|Our Windows version||Windows 10|
|How long we tested||4 weeks|
|Number of tested tools||14|
Whether it’s pictures, documents, audio, or file types, it’s a good idea to select a recovery program that supports the retrieval of a wide range of file extensions. Once you’re done recovering your files this time around, you may need to use the program again in the future for a different file type.
There’s no point in investing time, effort, and maybe even money into a data recovery program with mediocre chances of success. Make sure to do your research and choose one with a proven track record, making it all the more likely for you to get your lost files back.
While there are a few genuinely free data recovery programs out there and some with a decent trial version, they’re often either overly complex, ineffective, or have recovery limits. So if you’re willing to invest, you should find a program that fits your price range. Also, consider whether you’d prefer a program with subscriptions or a one-time payment.
Use your Mac or Windows computer to download and install the app
Launch the app and select the disk on which recovery will be performed
Clicking the Recover button will initiate the app’s powerful scanning algorithms
Click Recover after determining which files are to be recovered from those in the preview display
Invest in a surge protector. A major power surge can do heavy damage to your computer. A strong enough one could fry the components in your computer, taking all of your important files along with it. So if you live in an area with unpredictable electric currents, spending some money on a surge protector can be a lifesaver.
Do not mess with unfamiliar files. Operating systems include lots of important files that may not seem familiar to you. These files could be vital to running the platform and tweaking or deleting them could lead to the OS becoming unstable and may cause you to incur data loss. That’s why it’s best to leave unfamiliar system files alone.
Keep work and leisure separate. It’s always a good idea to have a separate computer/laptop for work and general use. If you keep installing and uninstalling programs on a machine, it will hasten the rate at which the operating system might break down. And when it finally does become unstable, you could lose some important data in the process.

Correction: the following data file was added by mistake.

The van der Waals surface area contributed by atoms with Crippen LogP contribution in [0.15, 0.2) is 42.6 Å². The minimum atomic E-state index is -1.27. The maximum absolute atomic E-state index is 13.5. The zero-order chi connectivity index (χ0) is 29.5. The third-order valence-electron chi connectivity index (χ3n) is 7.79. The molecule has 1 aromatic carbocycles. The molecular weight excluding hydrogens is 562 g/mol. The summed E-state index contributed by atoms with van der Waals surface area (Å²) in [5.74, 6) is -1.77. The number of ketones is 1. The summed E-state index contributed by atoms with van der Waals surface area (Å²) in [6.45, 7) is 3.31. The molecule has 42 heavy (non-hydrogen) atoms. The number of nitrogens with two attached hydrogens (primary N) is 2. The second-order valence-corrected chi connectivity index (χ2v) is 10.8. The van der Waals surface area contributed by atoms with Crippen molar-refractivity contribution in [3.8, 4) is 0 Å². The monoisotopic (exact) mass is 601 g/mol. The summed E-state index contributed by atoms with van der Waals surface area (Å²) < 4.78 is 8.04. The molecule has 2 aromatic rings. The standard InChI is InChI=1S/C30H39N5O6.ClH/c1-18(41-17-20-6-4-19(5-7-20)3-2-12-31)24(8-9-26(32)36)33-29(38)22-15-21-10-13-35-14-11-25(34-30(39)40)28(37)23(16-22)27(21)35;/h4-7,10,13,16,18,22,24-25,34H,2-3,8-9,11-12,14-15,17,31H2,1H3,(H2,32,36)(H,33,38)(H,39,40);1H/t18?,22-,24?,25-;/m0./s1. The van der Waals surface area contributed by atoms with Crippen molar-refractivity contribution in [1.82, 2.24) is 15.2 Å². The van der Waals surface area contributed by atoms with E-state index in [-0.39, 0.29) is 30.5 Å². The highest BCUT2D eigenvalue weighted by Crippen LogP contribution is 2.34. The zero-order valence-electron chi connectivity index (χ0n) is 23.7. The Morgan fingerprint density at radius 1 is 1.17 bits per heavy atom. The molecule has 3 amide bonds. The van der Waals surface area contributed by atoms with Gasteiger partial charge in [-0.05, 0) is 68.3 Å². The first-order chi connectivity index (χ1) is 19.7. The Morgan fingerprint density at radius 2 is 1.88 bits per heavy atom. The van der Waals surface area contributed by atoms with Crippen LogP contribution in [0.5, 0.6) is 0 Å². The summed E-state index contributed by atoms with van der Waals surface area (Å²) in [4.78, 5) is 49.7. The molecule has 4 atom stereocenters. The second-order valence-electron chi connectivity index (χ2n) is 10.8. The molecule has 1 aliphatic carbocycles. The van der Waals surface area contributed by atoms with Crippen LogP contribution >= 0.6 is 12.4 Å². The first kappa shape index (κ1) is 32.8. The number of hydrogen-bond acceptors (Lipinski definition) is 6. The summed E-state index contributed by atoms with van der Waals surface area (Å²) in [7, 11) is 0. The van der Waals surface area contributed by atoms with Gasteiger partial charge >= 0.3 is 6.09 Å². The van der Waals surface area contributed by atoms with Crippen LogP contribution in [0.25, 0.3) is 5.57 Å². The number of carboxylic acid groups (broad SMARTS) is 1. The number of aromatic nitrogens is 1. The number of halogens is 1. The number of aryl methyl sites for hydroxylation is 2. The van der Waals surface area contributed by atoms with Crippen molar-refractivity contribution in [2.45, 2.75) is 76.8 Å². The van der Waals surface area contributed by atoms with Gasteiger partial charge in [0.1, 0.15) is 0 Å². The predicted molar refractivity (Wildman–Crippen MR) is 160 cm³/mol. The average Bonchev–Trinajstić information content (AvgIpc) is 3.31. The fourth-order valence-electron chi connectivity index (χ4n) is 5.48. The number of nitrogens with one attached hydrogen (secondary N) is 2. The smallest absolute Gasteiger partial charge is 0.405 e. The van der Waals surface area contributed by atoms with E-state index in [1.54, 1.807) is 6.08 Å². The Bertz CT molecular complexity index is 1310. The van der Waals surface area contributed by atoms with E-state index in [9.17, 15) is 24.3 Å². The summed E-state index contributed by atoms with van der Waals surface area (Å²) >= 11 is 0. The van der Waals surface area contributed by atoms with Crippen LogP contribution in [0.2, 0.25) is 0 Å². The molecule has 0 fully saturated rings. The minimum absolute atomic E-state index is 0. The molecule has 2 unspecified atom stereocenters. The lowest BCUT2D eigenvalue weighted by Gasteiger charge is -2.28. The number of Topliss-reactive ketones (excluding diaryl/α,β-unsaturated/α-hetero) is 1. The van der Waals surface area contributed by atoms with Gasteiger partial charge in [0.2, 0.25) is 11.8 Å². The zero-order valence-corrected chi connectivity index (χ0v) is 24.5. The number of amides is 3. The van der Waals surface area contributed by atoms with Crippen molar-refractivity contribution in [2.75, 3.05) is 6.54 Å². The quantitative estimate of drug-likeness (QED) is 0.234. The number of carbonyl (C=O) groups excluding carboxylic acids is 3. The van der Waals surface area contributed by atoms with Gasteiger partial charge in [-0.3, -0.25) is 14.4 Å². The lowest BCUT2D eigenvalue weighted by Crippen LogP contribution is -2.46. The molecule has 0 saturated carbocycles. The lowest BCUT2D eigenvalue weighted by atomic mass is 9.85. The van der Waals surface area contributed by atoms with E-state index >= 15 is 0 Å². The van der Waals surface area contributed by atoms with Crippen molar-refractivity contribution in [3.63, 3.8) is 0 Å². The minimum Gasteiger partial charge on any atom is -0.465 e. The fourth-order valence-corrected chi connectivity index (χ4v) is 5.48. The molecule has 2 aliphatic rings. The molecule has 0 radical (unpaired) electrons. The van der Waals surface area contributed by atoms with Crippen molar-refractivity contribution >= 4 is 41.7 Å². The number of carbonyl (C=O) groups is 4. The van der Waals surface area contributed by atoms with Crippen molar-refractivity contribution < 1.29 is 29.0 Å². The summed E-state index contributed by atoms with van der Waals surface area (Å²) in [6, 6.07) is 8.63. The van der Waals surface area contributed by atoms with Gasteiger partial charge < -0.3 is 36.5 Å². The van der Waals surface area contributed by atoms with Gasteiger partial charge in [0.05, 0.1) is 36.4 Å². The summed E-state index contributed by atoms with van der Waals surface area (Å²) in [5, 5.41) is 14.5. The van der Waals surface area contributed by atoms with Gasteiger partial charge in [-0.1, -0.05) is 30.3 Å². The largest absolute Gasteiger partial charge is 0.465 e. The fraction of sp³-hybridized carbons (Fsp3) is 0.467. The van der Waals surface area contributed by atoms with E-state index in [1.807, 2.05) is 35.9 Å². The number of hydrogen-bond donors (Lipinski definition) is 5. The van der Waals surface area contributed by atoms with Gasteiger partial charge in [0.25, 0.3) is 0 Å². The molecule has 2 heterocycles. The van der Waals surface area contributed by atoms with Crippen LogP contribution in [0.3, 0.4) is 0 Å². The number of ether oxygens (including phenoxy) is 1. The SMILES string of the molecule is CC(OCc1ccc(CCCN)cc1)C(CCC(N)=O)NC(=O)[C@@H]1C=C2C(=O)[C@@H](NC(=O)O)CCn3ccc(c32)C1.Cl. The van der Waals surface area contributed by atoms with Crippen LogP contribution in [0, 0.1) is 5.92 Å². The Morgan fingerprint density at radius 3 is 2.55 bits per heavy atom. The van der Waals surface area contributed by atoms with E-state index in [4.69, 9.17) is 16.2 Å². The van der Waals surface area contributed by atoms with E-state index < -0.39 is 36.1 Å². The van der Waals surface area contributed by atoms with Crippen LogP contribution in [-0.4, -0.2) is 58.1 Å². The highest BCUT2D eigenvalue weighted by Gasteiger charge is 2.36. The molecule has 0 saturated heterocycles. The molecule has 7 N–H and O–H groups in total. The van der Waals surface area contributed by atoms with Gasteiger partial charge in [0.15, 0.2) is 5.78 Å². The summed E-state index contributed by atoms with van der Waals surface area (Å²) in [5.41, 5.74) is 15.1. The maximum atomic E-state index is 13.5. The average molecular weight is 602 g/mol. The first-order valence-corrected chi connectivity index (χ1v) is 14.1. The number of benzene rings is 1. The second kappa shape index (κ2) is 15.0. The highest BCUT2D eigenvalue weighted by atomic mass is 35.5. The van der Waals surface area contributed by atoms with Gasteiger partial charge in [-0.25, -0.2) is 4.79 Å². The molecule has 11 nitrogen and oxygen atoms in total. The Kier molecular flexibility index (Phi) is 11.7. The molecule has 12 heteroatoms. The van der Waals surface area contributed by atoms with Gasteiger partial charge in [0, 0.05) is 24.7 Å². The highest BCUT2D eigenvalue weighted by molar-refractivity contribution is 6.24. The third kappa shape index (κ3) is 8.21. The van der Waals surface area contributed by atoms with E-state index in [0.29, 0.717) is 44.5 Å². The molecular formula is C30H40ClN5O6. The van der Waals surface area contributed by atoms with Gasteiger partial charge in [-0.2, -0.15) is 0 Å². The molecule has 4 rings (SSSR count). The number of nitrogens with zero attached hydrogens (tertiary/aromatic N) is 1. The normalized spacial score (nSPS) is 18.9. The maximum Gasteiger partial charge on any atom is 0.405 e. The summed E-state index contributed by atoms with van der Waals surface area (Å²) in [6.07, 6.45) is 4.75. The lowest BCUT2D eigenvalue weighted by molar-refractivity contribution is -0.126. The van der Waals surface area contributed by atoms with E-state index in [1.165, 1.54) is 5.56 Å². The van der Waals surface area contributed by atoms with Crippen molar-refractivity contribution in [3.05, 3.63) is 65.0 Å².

For CSV files that were accidentally deleted using the Delete key or right-click > Delete command, they should be available for restoration from the Windows Recycle Bin tool. Other forms of data loss may be recovered using the File History feature, provided it was enabled beforehand. Otherwise, you’ll need a quality data recovery program.
For Windows, if you deleted the CSV file using the Delete key or right-click > Delete command, then you should be able to find it in the Recycle Bin. On Mac, deleted X files are moved to the Trash before being deleted permanently. If your file is not present in either of these tools, you’ll need to utilize a free data recovery program.
Backups are the easiest way to recover CSV files that were saved over. Windows machines also have a built-in feature that allows you to retrieve older versions of X files, as long as you enabled the tool before the overwriting occurred. Mac has a similar feature called Time Machine. Alternatively, you can use Windows System Restore to return your PC to a previous point in time, but you’d need to have created a backup prior.